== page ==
The number of foreigners who speak fluent Japanese these days has increased dramatically over the past few years. Since I began teaching Japanese at Yokohama National University, however, I have noticed that although many foreign students are able to cope with using Japanese in their language classes, they often tend to have a poor grasp of idiomatic expressions. This book aims to help such students by focusing on this important aspect of the language.
Each article highlights an individual idiom by dramatizing it in the form of a conversation at the head of each section and then looking at it in greater depth in the main body of the text. The conversations are written in Japanese, in romanized form, and then in English translation, with care being taken throughout to illustrate not only the differences between male and female speech patterns, but also the various forms that speakers use according to the relative social status of the person they are addressing. In the main text, I have also touched upon the cultural background of many of the expressions in the hope that the book may serve as a useful tool in understanding Japanese society as well as the language.   [Sample Page]

Standard Japanese.
英文 標準日本語.

Matsuo Soga, Yoko Koyama, Mieko Ohso.

1987. Taishukan Publishing Company, Tokyo.
424 pp, 21.7 cm, [21] (text) ISBN: 4-469-22050-7) ¥5665

Eibun Hyōjun Nihongo (Standard Japanese)is an intermediate text for mature native speakers of English who have completed a first year Japanese language program or its equivalent, i.e. approximately two hundred hours of classroom instruction. It aims at cultivating the student's ability at the intermediate level to interpret and produce not only sentences that they have encountered but also those which they may never have seen or heard before. The book is designed so that students will become familiar with styles of both conversation and essay while they are being introduced to some aspects of Japanese culture. Except for the first two lessons, which are for the review of basic structures, each lesson contains text, grammatical explanations, and extensive exercises. The exercises tied to the grammatical explanations and to the lexical information given in the book are to assist students to think so that they can internalize the grammar, kanji and vocabulary items. There are approximately four hundred new kanji introduced in the book, i.e. kanji beyond those in Foundations of Japanese Language. After studying this book, the students will make great progress in being able to deal with new sentences and new situations and will be ready to study advanced Japanese anywhere in North America.   [Sample Page]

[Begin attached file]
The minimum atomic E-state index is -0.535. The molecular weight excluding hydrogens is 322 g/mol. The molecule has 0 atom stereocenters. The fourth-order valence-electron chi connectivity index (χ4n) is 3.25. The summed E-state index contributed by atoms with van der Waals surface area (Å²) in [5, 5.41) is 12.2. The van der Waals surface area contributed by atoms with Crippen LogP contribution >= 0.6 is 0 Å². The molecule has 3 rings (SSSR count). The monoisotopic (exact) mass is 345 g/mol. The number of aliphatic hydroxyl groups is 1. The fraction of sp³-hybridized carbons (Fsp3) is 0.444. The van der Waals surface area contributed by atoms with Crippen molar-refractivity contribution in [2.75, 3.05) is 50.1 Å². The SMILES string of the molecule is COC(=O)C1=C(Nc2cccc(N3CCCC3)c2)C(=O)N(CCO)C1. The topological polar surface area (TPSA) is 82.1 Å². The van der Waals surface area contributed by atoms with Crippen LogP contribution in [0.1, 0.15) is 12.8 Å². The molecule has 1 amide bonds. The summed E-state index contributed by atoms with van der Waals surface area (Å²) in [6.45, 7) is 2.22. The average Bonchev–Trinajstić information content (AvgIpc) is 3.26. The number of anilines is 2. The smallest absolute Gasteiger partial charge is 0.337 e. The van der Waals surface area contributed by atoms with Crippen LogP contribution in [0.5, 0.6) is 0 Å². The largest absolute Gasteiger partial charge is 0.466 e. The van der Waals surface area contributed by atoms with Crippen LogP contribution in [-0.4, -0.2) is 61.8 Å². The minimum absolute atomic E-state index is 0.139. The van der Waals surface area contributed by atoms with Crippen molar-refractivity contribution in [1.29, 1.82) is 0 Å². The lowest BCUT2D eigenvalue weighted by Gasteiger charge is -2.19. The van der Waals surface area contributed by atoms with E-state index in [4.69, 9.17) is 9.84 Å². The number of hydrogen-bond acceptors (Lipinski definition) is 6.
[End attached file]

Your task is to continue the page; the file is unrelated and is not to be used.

A Standard Japanese-English Dictionary (Abridged Edition).

Tsuneta Takehara   竹原常太.

1941. Taishukwan, Tokyo. (1955 73rd printing)
1332 pp, pbk, 15.7 cm, [24] (dic je) ¥450

The present work is an abridged edition of my Standard Japanese-English Dictionary, designed to meet the demand for a work more convenient in size and at the same time more upto-date. The Standard Japanese-English Dictionary planned and compiled on the very principle established by Samuel Johnson was quite a departure in the lexicographical art of this country, in that it was the first book of its kind ever published here, giving illustrative sentences - 60,000 in all - from current books, magazines and newspapers.
In the meanwhile the advance of art and science, the inventions of industry, and the rapid changes in the technique of trade and finance have introduced a vast number of new words and phrases into our own mother tongue, and as if this were not enough to confound the language, the China Incident and the subsequent swift march of events have brought in their train so many new expressions as to make a veritable Babel of our daily speech.
A dictionary, to be of the greatest service to its user, must be practical, dependable and up-to-date; but I have felt for some time that I could no longer claim up-to-dateness for the work published seventeen years ago. In the present work, which is intended to be more compact-yet sufficiently comprehensive in scope-and more up-to-date than its predecessor, I have followed the method already indicated, that is, to collect all new words in Japanese, so far as they have come into practical use, and give their English equivalents as they appear in my collection of more than 250,000 illustrations from current literature. Special efforts have been made in this, as in the previous work, to place emphasis on those idiomatic combinations of words so peculiar to the English language. This is a distinctive feature of great educational value to the Japanese student, for it makes for an enlarged vocabulary and stimulates his interest in idiomatic expressions...   [Sample Page]